Chapter 1: Ingredients

First, you need Metamask on your browser. We found a nifty little manual in the WeTrust blog page. No affiliation. It was just neat and simple to use. Here it is, with some edits -
Installing Metamask
Step 1. Go to the Metamask website.
Step 2. Click “Get Chrome Extension” to install Metamask.
Step 3. Click “Add to Chrome” in the upper right.
Step 4. Click “Add Extension” to complete the installation.
You will know Metamask has been installed when you see the fox logo on the upper right hand corner of your browser.
Using Metamask
One of the first tasks you will want to do on Metamask is to install a wallet (or “vault” as Metamask calls it) to hold your cryptocurrencies. To do this, follow the instructions below.
Step 1. Click on the Metamask logo in the upper right hand corner of your Google chrome browser.
Step 2. Read and agree to the terms and conditions.
Step 3. Enter a password and click “Create” to create your wallet.
Step 4. You will see a set of 12 “seed words” for your wallet. Click “Save Seed Words as File” and copy the “MetaMask Seed Words” file that is downloaded to a safe place. You will need it to access your vault.
Step 5. Click “I’ve Copied It Somewhere Safe” once your seed words file has been secured. You’ll be taken into your Metamask wallet!
Figure 2: Metamask installation — Account
You have created an account on the main network.
You are now in the Ethereum mainnet network. To start experimenting with Metamask, you can switch to one of the testnet networks by clicking “Main Network” in the left hand corner of the wallet pop up screen, and selecting one of the testnets. In this case, choose the Kovan Test Network.
Figure 3: Metamask installation — Network
You can select different networks to connect to.
Second, you need testnet tokens in your Metamask. While you need ETH, DAI and LST, getting testnet tokens of all of those might be a bit of a process. We suggest you kick off with Kovan ETH.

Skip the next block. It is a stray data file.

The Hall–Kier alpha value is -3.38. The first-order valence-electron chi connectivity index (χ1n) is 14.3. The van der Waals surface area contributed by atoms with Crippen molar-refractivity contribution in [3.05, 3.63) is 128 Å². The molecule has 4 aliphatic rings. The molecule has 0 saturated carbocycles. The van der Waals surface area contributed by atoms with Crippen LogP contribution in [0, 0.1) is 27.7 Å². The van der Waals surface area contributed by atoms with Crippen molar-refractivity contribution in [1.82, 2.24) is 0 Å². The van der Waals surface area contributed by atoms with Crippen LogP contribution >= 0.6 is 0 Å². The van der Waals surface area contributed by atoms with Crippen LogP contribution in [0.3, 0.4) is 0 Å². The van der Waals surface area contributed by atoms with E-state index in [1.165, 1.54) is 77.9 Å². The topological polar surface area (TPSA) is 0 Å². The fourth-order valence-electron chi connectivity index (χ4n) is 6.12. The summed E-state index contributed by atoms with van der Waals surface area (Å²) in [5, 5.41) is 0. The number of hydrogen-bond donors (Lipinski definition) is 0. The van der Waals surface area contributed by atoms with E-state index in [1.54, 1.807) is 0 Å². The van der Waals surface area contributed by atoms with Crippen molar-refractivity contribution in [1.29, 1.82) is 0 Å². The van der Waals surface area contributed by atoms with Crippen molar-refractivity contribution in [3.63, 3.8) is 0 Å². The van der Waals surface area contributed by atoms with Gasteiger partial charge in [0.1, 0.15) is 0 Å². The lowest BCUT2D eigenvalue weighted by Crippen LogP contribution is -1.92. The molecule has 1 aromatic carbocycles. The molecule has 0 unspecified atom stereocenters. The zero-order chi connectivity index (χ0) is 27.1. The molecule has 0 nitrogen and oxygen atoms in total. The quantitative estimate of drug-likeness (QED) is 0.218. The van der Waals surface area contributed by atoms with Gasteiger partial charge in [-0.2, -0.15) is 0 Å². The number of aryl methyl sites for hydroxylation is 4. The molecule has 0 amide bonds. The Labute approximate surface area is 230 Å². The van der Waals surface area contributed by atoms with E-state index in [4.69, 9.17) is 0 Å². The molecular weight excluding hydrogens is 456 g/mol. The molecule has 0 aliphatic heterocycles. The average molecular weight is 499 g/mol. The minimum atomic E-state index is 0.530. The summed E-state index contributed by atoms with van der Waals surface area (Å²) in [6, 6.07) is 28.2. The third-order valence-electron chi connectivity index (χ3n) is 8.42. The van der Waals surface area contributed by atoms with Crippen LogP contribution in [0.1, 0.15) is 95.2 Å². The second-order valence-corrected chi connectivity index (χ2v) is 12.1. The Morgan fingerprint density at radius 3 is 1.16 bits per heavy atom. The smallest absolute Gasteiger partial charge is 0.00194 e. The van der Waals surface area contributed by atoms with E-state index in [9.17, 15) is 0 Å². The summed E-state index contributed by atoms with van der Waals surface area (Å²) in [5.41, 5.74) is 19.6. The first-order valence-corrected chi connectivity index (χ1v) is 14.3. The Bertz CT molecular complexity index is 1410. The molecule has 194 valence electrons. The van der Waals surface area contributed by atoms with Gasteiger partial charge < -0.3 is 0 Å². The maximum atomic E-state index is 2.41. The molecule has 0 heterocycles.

Here’s how you can go about it -

Getting Kovan ETH

There are many sources from which to get Kovan ETH, including:
Standard Faucet Method: https://faucet.kovan.network/
  • This method requires you to log in with your Github account. You then must paste your ETH address in the input box and request the funds.
  • This method also requires you to log in with your GitHub or an existing Gitter account. To receive Kovan ETH through this method, join this Gitter Channel (which you also need to cover gas costs for use of the dApps): https://gitter.im/kovan-testnet/faucet. Once you join the Gitter Channel, post your ETH address from MetaMask to the main chat. The Kovan faucet will then populate your wallet with the test funds. This could take a couple minutes or a couple of hours, as it is done manually by the channel’s admin.
Getting your testnet tokens — LST, DAI and more
The easiest way to get LST is via a near-zero interest loan on Reloanr itself!
With some Testnet ETH, you’re ready to go! Let’s jump into Reloanr post haste.

Chapter 2: Using Reloanr

You can access Reloanr on Testnet via this link, right away — app.reloanr.com
Once you log into Metamask, you’ll see this -
Figure 4: Token balance overview